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  5. "De kip of het ei."

"De kip of het ei."

Translation:The chicken or the egg.

March 18, 2015



Which came first?


The egg of course, reptiles (and probably other birds as well) were around before the chicken appeared. I never get why this is a problem...


I think most people infer chicken egg from "egg". A non-chicken can't lay a chicken egg.


The first ever chicken would be a mutation of another bird; this mutation probably occured during the production of the egg, which means that a non-chicken layed a chicken egg. Therfore, the chicken egg came before the chicken.


One generation probably wouldn't be enough to see the difference between a chicken and a non-chicken. You wouldn't know from the egg that it had evolved. You would decide that that species had evolved into a chicken, and henceforth that chicken would lay chicken eggs. But it initially would have been called a non-chicken (whatever that species might have been) egg.


A simple explanation of why the egg came first was by Roy A. Sorensen in his article in 1992. He argued that although it is indeterminate which animal was the first chicken, the question has a determinate answer. Since an animal does not evolve into another species during its lifetime, and since organisms can fail to breed true, it is biologically necessary that the chicken egg came first. The modern domestic chicken was discovered to be a hybrid of two closely related species, the Red and Grey Jungefowl. A simple view is that at whatever point the threshold was crossed and the first chicken was hatched, it had to hatch from an egg. The type of bird that laid that egg was not a chicken; however, the egg was a chicken egg, as it hatched a chicken. In this light, the argument is settled and the 'egg' had to have come first. Sorry for the late reply!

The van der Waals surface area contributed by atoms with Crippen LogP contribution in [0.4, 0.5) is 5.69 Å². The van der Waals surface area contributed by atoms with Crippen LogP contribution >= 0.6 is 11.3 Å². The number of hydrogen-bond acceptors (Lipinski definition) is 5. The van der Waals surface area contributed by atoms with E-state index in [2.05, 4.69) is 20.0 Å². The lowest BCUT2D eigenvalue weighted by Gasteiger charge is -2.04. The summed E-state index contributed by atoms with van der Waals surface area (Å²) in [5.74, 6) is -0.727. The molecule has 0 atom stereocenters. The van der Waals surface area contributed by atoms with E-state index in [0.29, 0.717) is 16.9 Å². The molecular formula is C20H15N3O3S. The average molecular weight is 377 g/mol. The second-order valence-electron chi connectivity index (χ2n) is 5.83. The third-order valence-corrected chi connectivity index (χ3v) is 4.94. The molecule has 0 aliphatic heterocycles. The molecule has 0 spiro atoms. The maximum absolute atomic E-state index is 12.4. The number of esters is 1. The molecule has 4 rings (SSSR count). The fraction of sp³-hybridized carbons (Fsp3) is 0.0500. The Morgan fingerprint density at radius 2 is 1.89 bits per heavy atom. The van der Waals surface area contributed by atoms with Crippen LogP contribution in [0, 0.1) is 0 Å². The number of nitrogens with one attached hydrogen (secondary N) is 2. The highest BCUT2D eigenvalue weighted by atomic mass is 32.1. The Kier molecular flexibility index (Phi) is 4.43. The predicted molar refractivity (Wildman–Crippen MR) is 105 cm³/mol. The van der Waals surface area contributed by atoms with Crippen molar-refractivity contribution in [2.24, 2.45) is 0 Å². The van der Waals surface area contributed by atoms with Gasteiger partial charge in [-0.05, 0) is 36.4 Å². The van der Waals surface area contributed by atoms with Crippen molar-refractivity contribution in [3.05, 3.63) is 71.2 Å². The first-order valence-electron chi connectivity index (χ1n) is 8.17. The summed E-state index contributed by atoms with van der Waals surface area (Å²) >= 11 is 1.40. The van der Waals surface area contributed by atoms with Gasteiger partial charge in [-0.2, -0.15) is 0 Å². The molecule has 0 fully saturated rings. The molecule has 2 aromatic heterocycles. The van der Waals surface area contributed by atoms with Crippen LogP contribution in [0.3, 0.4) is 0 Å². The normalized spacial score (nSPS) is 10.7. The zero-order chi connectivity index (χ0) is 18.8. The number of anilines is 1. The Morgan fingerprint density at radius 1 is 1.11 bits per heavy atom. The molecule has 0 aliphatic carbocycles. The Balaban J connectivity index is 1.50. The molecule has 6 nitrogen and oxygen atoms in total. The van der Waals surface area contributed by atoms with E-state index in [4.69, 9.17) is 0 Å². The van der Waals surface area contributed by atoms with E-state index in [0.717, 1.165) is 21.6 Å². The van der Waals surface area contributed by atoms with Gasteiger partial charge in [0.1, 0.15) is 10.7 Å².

The egg that I ate this morning didn't hatch anything, so does that mean that it wasn't a chicken egg?


Everyone in this discussion is talking about the English but what about the Dutch? I would like someone to confirm that Dutch actually uses this expression to mean a conundrum like the English.


Ja: "De kip of het ei."


Please explain further. By "Ja" do you mean that yes, it is also a common Dutch expression meaning a circular, undecidable conundrum? (By the comments here it seems that everyone has decided the answer one way or the other, but the original point of the expression is that it seemed unanswerable.)


Yes, in Dutch too this is a fairly common reference to the question what came first: The chicken or the egg. Note that this not about an unanswerable question in general, but specifically a two-valued one where both answers imply the other.

If we had a strong leadership, our club could grown much larger. If we had a larger club, we could easily attract strong leadership.


Why is it het ei instead of de ei?

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